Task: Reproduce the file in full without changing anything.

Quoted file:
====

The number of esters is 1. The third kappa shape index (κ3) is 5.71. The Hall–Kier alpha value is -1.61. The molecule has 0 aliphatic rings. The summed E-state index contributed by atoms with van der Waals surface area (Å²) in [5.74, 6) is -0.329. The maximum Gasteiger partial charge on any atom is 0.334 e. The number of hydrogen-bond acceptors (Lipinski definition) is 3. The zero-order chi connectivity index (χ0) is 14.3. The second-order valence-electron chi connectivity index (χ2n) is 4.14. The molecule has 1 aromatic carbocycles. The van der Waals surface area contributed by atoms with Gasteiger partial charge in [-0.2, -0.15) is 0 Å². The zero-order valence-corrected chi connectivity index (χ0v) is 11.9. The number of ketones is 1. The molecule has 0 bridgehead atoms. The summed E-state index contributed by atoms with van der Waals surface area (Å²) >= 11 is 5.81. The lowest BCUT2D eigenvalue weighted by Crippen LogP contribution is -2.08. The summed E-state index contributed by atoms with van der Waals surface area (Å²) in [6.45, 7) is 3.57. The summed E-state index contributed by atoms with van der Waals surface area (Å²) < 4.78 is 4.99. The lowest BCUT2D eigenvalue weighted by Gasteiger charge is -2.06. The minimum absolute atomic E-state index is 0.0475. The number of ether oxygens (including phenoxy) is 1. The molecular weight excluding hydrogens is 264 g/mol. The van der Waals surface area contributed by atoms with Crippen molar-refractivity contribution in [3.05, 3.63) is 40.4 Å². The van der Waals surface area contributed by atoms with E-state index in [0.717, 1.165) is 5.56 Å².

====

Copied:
The number of esters is 1. The third kappa shape index (κ3) is 5.71. The Hall–Kier alpha value is -1.61. The molecule has 0 aliphatic rings. The summed E-state index contributed by atoms with van der Waals surface area (Å²) in [5.74, 6) is -0.329. The maximum Gasteiger partial charge on any atom is 0.334 e. The number of hydrogen-bond acceptors (Lipinski definition) is 3. The zero-order chi connectivity index (χ0) is 14.3. The second-order valence-electron chi connectivity index (χ2n) is 4.14. The molecule has 1 aromatic carbocycles. The van der Waals surface area contributed by atoms with Gasteiger partial charge in [-0.2, -0.15) is 0 Å². The zero-order valence-corrected chi connectivity index (χ0v) is 11.9. The number of ketones is 1. The molecule has 0 bridgehead atoms. The summed E-state index contributed by atoms with van der Waals surface area (Å²) >= 11 is 5.81. The lowest BCUT2D eigenvalue weighted by Crippen LogP contribution is -2.08. The summed E-state index contributed by atoms with van der Waals surface area (Å²) in [6.45, 7) is 3.57. The summed E-state index contributed by atoms with van der Waals surface area (Å²) < 4.78 is 4.99. The lowest BCUT2D eigenvalue weighted by Gasteiger charge is -2.06. The minimum absolute atomic E-state index is 0.0475. The number of ether oxygens (including phenoxy) is 1. The molecular weight excluding hydrogens is 264 g/mol. The van der Waals surface area contributed by atoms with Crippen molar-refractivity contribution in [3.05, 3.63) is 40.4 Å². The van der Waals surface area contributed by atoms with E-state index in [0.717, 1.165) is 5.56 Å².